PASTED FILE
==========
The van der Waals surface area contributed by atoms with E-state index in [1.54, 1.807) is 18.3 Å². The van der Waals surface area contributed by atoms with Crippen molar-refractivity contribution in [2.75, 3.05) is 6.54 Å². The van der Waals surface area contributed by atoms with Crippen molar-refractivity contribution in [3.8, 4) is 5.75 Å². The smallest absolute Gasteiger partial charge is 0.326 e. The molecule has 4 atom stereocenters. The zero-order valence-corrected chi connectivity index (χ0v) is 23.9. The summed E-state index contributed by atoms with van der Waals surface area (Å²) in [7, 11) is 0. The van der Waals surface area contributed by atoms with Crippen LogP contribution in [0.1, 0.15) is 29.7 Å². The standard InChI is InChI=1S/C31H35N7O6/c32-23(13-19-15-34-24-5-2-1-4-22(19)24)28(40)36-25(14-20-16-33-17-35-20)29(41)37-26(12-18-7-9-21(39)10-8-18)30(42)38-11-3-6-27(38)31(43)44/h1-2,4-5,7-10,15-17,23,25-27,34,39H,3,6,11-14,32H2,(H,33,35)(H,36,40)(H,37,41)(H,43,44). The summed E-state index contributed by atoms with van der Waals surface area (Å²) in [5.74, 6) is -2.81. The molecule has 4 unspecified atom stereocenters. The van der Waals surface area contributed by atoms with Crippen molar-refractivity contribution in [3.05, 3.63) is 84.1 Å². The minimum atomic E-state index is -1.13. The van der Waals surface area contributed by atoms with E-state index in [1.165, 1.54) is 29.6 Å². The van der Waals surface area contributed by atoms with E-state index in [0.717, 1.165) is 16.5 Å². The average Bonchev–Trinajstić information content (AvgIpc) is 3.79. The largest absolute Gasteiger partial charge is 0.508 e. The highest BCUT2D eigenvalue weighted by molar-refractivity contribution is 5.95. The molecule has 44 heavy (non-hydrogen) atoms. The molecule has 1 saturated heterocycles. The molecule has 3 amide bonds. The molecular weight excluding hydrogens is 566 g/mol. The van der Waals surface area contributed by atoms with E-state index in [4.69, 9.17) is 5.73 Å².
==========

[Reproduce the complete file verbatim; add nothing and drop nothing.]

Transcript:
The van der Waals surface area contributed by atoms with E-state index in [1.54, 1.807) is 18.3 Å². The van der Waals surface area contributed by atoms with Crippen molar-refractivity contribution in [2.75, 3.05) is 6.54 Å². The van der Waals surface area contributed by atoms with Crippen molar-refractivity contribution in [3.8, 4) is 5.75 Å². The smallest absolute Gasteiger partial charge is 0.326 e. The molecule has 4 atom stereocenters. The zero-order valence-corrected chi connectivity index (χ0v) is 23.9. The summed E-state index contributed by atoms with van der Waals surface area (Å²) in [7, 11) is 0. The van der Waals surface area contributed by atoms with Crippen LogP contribution in [0.1, 0.15) is 29.7 Å². The standard InChI is InChI=1S/C31H35N7O6/c32-23(13-19-15-34-24-5-2-1-4-22(19)24)28(40)36-25(14-20-16-33-17-35-20)29(41)37-26(12-18-7-9-21(39)10-8-18)30(42)38-11-3-6-27(38)31(43)44/h1-2,4-5,7-10,15-17,23,25-27,34,39H,3,6,11-14,32H2,(H,33,35)(H,36,40)(H,37,41)(H,43,44). The summed E-state index contributed by atoms with van der Waals surface area (Å²) in [5.74, 6) is -2.81. The molecule has 4 unspecified atom stereocenters. The van der Waals surface area contributed by atoms with Crippen molar-refractivity contribution in [3.05, 3.63) is 84.1 Å². The minimum atomic E-state index is -1.13. The van der Waals surface area contributed by atoms with E-state index in [1.165, 1.54) is 29.6 Å². The van der Waals surface area contributed by atoms with E-state index in [0.717, 1.165) is 16.5 Å². The average Bonchev–Trinajstić information content (AvgIpc) is 3.79. The largest absolute Gasteiger partial charge is 0.508 e. The highest BCUT2D eigenvalue weighted by molar-refractivity contribution is 5.95. The molecule has 44 heavy (non-hydrogen) atoms. The molecule has 1 saturated heterocycles. The molecule has 3 amide bonds. The molecular weight excluding hydrogens is 566 g/mol. The van der Waals surface area contributed by atoms with E-state index in [4.69, 9.17) is 5.73 Å².